Contract Cost            $15.00 


 Strike Price             $11.00    

 Share Cost            $1,100.00   


 Total Cost            $1,115.00      

 Sale 100 shares       $1,200.00    


 Profit(Loss)             $85.00  

Your profit is $85 on your investment of $15 which is a return of +467%.

But, to your point, what if you just want to transact the contract. If a share of F is currently trading at $12, an option to buy at $11 will have that $1 profit per share accounted for in it's price. Theoretically at a share price of $12, the $11 strike contract will be priced at about $1 per share (plus a little to account for costs, as illustrated in the table above). So simply looking at the price change in the value of the contract it looks something like this:

  Strike Price              $11.00

 Buy Cost           $0.15 x 100 =  $15.00

 Sell Price         $1.00 x 100 = $100.00

 Profit             $100 - $15  =  $85.00

So just like the example above your profit should be just about the same $85. Also just like above when we looked at the immediate transactability of the various options, as in the example of the $5.50, $10 and $10.50 strike prices the detla between the strike price and the current price was present in the price of the contract, the contract will have the $1 of profit built in to the price.

So why options?

Had you just bought 100 shares of Ford for $11 per share you would have an investment of $1,100. That's very different from your investment of $15. Had you then sold at a price of $12, you'd make $100 ($1,200 - $1,100) for a gain of 9%; again a lot different than the gain of 467%. You get 100x the exposure. But what if you have a strike price of $11 and the value of a share of F on the day of expiration is $10.78, your contract is worth $0. That's a loss of 100%, you lost $15 on your $15 and have nothing to show for it. Had you bought the shares your position would be worth $1,078 for a paper loss of 2%. Your 100x exposure comes at a cost and much higher likelihood of total loss.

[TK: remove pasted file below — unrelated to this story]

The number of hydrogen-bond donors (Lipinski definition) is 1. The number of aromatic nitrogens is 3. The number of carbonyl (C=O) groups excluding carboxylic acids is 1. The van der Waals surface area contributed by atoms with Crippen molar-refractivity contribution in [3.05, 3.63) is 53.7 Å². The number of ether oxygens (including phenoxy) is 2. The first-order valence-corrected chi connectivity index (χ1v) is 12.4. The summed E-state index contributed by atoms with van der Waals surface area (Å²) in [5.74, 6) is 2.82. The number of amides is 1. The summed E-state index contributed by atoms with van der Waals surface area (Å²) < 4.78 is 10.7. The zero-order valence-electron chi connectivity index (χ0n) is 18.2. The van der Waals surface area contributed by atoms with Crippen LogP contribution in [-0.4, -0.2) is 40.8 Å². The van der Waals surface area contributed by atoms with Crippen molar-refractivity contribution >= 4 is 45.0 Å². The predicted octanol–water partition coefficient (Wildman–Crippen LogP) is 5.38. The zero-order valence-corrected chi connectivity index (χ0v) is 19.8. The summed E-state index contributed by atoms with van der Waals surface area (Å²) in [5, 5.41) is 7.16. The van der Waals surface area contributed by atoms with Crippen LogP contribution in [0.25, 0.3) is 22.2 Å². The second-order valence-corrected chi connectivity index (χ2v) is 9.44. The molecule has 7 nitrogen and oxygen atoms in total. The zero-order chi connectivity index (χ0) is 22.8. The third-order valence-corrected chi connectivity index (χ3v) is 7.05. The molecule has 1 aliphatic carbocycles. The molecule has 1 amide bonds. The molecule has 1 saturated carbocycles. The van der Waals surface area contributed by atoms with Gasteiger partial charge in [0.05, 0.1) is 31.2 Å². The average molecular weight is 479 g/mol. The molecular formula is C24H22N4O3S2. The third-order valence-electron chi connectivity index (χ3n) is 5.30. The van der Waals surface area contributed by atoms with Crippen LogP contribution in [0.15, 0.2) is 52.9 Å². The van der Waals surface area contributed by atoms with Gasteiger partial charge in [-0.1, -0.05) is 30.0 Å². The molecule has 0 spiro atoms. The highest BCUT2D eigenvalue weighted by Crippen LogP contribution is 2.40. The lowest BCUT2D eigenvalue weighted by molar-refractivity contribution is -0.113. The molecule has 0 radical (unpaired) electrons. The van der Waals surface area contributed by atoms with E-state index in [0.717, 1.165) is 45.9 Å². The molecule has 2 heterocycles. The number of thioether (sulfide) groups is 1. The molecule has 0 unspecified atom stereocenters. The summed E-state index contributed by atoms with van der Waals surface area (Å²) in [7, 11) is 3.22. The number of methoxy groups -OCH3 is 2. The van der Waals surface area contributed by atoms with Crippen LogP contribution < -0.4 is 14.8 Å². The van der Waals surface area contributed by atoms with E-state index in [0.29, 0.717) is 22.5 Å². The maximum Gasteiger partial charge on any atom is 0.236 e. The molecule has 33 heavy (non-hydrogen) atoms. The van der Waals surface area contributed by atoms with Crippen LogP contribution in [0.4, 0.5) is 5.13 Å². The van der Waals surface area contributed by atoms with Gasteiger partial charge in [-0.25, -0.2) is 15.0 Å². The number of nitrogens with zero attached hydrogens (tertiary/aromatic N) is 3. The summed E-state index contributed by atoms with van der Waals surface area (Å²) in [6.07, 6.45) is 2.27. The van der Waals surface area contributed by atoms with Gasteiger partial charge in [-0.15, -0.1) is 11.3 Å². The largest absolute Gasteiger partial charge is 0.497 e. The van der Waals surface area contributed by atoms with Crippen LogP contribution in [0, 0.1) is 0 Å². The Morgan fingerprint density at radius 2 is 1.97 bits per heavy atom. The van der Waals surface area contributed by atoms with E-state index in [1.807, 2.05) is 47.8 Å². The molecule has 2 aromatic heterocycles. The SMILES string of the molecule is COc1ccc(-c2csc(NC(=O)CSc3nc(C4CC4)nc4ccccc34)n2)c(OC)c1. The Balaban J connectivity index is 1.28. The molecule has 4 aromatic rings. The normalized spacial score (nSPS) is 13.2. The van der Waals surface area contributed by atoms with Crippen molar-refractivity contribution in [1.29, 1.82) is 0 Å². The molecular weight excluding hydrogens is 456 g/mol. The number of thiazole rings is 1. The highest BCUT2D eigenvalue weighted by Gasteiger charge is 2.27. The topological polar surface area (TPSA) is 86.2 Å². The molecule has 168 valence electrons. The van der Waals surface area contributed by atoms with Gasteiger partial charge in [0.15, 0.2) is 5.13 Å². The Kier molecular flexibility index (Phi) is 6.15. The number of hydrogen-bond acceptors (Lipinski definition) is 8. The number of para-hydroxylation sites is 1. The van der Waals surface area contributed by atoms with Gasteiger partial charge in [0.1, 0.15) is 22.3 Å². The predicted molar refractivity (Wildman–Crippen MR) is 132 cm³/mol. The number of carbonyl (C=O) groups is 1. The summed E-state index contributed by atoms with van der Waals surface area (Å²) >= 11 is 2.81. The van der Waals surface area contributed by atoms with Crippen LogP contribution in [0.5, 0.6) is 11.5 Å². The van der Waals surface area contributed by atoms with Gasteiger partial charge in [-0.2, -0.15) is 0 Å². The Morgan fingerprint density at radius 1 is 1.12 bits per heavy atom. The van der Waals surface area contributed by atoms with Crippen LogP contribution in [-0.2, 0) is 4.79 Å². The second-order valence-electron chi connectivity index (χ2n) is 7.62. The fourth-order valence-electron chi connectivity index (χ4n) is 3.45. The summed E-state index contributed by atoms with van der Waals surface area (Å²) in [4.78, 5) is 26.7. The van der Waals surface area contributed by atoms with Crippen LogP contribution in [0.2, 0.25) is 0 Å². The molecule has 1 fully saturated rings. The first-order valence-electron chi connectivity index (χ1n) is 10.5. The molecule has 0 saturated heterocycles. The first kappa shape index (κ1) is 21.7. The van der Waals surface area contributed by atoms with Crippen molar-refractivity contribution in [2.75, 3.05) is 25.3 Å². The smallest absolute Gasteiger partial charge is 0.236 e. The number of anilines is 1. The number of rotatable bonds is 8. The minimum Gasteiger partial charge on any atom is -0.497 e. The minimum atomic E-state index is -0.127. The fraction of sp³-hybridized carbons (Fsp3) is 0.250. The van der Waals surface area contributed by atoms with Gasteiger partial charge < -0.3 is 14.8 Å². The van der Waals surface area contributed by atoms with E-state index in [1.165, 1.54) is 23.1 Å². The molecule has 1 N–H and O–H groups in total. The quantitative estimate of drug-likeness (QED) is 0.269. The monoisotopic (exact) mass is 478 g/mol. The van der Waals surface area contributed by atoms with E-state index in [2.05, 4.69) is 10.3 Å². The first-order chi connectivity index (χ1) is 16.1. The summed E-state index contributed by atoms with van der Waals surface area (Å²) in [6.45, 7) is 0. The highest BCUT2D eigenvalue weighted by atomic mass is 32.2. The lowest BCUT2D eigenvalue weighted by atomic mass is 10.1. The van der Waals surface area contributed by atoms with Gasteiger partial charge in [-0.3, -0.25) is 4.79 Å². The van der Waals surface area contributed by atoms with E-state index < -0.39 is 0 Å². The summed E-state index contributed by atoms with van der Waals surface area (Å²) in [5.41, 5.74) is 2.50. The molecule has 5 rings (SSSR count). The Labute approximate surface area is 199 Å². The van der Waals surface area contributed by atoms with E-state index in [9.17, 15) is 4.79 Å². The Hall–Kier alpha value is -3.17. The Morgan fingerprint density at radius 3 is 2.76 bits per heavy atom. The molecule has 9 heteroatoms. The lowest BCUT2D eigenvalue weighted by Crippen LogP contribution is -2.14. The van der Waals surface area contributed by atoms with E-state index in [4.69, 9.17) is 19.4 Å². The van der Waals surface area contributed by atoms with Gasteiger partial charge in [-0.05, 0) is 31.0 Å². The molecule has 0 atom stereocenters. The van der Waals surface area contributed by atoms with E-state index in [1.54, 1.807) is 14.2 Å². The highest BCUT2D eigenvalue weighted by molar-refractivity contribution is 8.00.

I hope this helps to clarify how options works. It's good that you're learning about this before blindly putting up money.

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    Thank you for you answer. So I dont have to put $125,000 to buy the 100 shares and I have to sell the contract. If no one buys it then what happens? – Rolando Fonticoba Mar 13 '18 at 22:47
  • There is always a buyer for an in-the-money option. If it's out of the money, it expires worthless, if it's in the money there will be a buyer and your broker might automatically sell it before it expires if you don't have the requisite account balance and margin access to transact the contract. – quid Mar 13 '18 at 23:04